In the past couple months, my dog has started having problems with his anal glands. Took him to the vet and had them released. Two days later, it starts up again. Vet told me to try giving him Benadryl. While on Benadryl the past couple days, he has been fine. No issues with anal glands. Does that mean it is his diet that is causing it? Right now I feed him eukanuba lamb and rice (stuck with this since a puppy due to sensitive stomach), 1 greenies each day during the week, and he chews on a Nyla bone occasionally. Not sure where to start, I know that greenies are not the best for him and I could do away with them and start brushing his teeth more often. My first thought was to change his food to a better product. As I started think more into it and trying to eliminate the small thing, I Was thinking of first starting by cutting out greenies. Maybe the nylabone too? Doesn’t seem like the small fragments that break off those bones are very healthy. Any suggestions would be much appreciated. Feel bad for the guy when he is scooting his butt on the ground.
Also, this has been the same for the past 4 years or so and just now he is having anal glands problems.anonymousMember
Ask the vet why he suggested Benadryl? Does he think the dog’s anal gland issues are related to stress, anxiety? Allergies?
You may want to try a grain free limited ingredient kibble, my dogs do well on Nutrisca Salmon and Chickpea as a base with a little water added twice a day. Ask the vet if the vet tech can show you how to express his anal glands yourself (and how often), youtube has some good how to videos.
Oh, and I would forget the greenies, maybe an occasional 1/2 carrot instead (don’t be alarmed if you see orange chunks in the feces, it’s all fiber). I don’t like plastic bones either.
And start brushing the teeth once a day, it only takes 5 minutes once you get in the habit, youtube has good videos for this too.
Is he getting enough exercise? Get extra weight of off of him if he’s overweight. Increase walks (optimal for 1 hour a day or more)
Check the search engine here: /forums/search/anal+glands/
From a previous post of mine per:
Excerpts (out of context) from article below: https://www.vetsecure.com/veterinarymedicalclinic.com/articles/136
Anal sacs are the reservoirs for the secretions of anal glands which are located on either side of a dog’s anus, at approximately four and eight o’clock. These sacs contain liquid secretions from the anal gland, which, in healthy animals, are normally pale yellow-brown to grayish in color. The contents are usually emptied during normal bowel movements, or when a dog is nervous or scared. In most animals, these sacs empty easily. However, some dogs, especially small breed dogs, are not able to empty the sacs properly and become susceptible to anal sac disease.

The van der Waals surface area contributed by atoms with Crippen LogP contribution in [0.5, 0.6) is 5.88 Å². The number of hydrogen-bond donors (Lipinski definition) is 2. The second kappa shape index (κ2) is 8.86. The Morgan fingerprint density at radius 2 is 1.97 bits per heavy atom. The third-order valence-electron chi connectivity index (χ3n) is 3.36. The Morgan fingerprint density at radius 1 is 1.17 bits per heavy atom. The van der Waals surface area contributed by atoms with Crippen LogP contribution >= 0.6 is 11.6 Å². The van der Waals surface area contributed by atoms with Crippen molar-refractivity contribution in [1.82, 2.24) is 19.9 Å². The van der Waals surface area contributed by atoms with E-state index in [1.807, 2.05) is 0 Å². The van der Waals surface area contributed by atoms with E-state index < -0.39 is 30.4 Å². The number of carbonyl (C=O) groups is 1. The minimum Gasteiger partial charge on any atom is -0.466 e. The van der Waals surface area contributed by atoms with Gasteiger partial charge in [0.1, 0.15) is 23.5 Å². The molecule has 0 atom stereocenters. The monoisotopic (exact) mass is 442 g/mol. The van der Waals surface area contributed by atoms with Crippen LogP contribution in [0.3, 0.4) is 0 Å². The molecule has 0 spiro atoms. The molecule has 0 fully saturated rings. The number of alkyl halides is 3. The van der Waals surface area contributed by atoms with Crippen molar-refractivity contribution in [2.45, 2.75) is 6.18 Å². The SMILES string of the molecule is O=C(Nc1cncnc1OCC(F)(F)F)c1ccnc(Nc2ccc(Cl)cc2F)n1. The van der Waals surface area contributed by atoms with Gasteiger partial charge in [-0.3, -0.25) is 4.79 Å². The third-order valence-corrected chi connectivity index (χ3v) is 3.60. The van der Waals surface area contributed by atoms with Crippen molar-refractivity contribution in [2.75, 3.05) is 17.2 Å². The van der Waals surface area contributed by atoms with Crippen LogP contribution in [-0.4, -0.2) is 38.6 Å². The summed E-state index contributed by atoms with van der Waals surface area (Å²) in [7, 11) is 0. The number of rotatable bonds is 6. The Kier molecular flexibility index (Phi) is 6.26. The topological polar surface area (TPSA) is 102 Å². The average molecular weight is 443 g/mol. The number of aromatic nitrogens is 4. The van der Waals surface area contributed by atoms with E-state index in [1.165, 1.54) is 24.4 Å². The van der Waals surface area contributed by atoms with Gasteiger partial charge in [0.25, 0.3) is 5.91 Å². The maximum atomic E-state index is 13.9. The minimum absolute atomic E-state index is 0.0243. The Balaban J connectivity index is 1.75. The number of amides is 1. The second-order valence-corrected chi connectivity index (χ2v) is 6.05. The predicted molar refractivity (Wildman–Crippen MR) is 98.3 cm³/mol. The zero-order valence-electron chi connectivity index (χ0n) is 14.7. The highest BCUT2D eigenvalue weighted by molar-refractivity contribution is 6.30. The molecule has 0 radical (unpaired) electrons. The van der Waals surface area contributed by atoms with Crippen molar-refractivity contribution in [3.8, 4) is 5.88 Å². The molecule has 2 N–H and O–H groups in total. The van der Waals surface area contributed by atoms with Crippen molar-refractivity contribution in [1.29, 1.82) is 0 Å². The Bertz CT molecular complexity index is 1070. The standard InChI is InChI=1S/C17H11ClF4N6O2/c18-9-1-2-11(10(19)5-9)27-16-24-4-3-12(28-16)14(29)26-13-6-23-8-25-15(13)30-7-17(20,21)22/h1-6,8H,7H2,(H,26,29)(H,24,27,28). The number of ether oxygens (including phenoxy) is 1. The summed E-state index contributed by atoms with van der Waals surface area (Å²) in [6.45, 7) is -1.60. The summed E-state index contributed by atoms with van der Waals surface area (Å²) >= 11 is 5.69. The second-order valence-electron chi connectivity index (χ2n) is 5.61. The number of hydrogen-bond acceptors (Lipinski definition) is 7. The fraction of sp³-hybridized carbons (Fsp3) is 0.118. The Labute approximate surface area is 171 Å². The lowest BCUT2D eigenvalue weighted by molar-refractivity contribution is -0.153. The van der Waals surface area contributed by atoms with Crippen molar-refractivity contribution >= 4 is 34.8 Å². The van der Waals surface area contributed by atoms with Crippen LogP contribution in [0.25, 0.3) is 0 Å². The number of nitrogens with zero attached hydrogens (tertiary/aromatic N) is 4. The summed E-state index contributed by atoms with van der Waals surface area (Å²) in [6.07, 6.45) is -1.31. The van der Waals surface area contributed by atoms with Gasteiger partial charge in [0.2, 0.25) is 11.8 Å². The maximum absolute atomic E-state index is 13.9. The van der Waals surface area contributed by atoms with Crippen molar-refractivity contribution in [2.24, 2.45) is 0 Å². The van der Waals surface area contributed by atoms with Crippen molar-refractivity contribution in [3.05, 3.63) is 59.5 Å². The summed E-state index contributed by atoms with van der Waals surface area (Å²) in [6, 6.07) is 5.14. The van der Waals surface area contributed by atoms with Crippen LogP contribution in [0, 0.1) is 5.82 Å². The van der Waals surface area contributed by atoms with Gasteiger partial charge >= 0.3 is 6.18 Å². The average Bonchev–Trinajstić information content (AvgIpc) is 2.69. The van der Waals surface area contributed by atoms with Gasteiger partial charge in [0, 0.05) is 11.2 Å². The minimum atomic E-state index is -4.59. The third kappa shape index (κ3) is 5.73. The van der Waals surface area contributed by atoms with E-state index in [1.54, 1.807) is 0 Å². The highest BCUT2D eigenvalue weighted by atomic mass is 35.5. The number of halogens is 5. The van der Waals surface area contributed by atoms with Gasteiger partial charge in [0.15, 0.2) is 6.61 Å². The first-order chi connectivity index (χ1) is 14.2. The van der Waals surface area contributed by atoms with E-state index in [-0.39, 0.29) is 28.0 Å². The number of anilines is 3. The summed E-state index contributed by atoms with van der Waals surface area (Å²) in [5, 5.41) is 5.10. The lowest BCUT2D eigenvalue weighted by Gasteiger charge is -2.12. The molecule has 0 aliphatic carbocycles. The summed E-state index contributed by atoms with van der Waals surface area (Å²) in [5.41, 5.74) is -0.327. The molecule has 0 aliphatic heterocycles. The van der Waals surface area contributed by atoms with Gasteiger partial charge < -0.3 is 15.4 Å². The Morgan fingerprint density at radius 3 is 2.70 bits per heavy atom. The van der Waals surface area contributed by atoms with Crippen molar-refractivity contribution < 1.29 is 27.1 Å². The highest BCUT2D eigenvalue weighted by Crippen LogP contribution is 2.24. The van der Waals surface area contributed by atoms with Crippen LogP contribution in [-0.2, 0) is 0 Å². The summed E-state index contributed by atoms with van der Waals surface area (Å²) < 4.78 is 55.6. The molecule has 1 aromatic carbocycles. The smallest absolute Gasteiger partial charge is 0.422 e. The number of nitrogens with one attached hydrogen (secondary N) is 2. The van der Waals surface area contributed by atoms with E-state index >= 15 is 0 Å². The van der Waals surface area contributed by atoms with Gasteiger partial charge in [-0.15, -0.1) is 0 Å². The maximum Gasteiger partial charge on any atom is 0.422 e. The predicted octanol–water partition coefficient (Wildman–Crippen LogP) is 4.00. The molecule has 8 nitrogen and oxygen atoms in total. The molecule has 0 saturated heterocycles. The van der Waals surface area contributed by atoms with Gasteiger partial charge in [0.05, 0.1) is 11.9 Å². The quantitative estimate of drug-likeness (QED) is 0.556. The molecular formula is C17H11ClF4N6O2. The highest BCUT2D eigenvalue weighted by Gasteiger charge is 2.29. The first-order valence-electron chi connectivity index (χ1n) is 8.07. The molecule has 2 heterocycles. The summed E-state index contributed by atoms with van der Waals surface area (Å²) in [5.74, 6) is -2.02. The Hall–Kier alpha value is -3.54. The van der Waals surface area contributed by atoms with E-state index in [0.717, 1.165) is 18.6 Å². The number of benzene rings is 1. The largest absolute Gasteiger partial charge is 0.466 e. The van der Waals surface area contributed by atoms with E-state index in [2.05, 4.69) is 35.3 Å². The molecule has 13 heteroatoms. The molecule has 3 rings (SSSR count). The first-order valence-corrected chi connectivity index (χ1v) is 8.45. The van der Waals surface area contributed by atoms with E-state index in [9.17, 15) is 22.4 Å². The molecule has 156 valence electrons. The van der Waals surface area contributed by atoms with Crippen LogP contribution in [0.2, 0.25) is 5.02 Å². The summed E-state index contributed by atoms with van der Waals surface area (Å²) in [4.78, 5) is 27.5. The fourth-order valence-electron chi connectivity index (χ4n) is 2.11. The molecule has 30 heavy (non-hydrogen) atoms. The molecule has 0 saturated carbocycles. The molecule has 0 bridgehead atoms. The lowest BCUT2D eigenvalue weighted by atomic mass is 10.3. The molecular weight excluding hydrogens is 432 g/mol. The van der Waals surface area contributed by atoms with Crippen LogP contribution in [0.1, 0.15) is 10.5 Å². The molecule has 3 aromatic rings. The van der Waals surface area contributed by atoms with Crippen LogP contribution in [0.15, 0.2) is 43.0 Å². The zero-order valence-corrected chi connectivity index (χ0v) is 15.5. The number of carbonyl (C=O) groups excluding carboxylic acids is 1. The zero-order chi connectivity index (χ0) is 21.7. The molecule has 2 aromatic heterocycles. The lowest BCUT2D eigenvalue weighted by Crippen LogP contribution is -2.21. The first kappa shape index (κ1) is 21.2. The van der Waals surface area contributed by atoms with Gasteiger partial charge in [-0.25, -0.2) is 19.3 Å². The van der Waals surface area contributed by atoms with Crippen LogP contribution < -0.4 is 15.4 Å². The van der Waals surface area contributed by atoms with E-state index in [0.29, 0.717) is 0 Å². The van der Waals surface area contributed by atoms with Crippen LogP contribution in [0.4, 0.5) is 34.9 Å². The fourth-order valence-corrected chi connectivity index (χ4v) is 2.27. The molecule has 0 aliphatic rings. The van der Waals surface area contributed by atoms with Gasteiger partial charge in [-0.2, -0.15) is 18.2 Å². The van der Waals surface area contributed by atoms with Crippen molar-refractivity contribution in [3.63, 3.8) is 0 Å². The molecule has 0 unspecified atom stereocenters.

Transmission or Cause:
The cause of anal sac disease is unknown. Smaller dog breeds, such as Chihuahuas and poodles, are most often affected. Excessive anal gland production, soft feces or diarrhea, poor muscle tone, and obesity also contribute to higher risk of developing anal sac disease. Anal sac abscess tends to occur after an impacted anal gland has become so severely swollen and infected that the anal sac forms an abscess and ruptures.
Expression of the anal sacs every few weeks or months often will help prevent anal gland fluid from accumulating and becoming thickened again. High fiber diets have been shown to help prevent anal sac disease in at-risk dogs, especially those that are obese.AcroyaliMember
Were the glands simply full, or did the vet say they were impacted?
One side was full.Lora KMember
hi, when my mastiff Gus was young, after having to go to the vet to have them expressed every month for awhile, i had them removed. they don’t really need them and the problem was solved.
Vet said that since the Benadryl worked, it should be due to environmental allergies. She said Benadryl does not help with food allergies. They recommended that I give it to him for a period of time and then stop and see what happens. Hopefully it will go away in a month or when the season changes.anonymousMember
Sounds good. Hope that the environmental allergies are mild and not year round.
Ask your vet if a daily fish oil capsule per day would help? Grain free kibble? My dog with environmental allergies had some minor anal gland issues back when. But, as she responded to treatment for environmental allergies by a veterinary dermatologist, they disappeared.
Good luck. Thanks for the feedback.Natarene TMember
I’ve dealt with anal gland problems on my Lhasa for almost six months. He was going to the vet almost ever week to have his anal glands expressed or checked. Every situation is different but in my particular situation it had to do with diet rather than allergies.
Is your dog scooting? Is that why you are taking him to get his glands checked? There can be many reasons a dog scoots. Itchy butt, full anal glands, peices of poo stuck to their bottom etc. It sounds to me like your vet told you benedryl because he is scooting from an itchy butt.
If it doesn’t gross you out you can check them yourself too. The glands are located at 4 and 8o clock around the anus. If you can barely touch around there and it feels like large peas then most likely they are full but if you don’t feel anything then I would leave it alone.
Full anal glands have to do with diet as well. Often times the dog is not getting enough fiber in their diet. I would try adding PURE Pumpkin to his diet. Just a tablespoon should work. Also, there is a product called Glandex that I have used and it works really well when the pumpkin doesn’t suffice.
Dogs are supposed to empty their glands when they poop. The poop is supposed to be firm enough to push against the anal glands to release the fluid.
Good luck to you.
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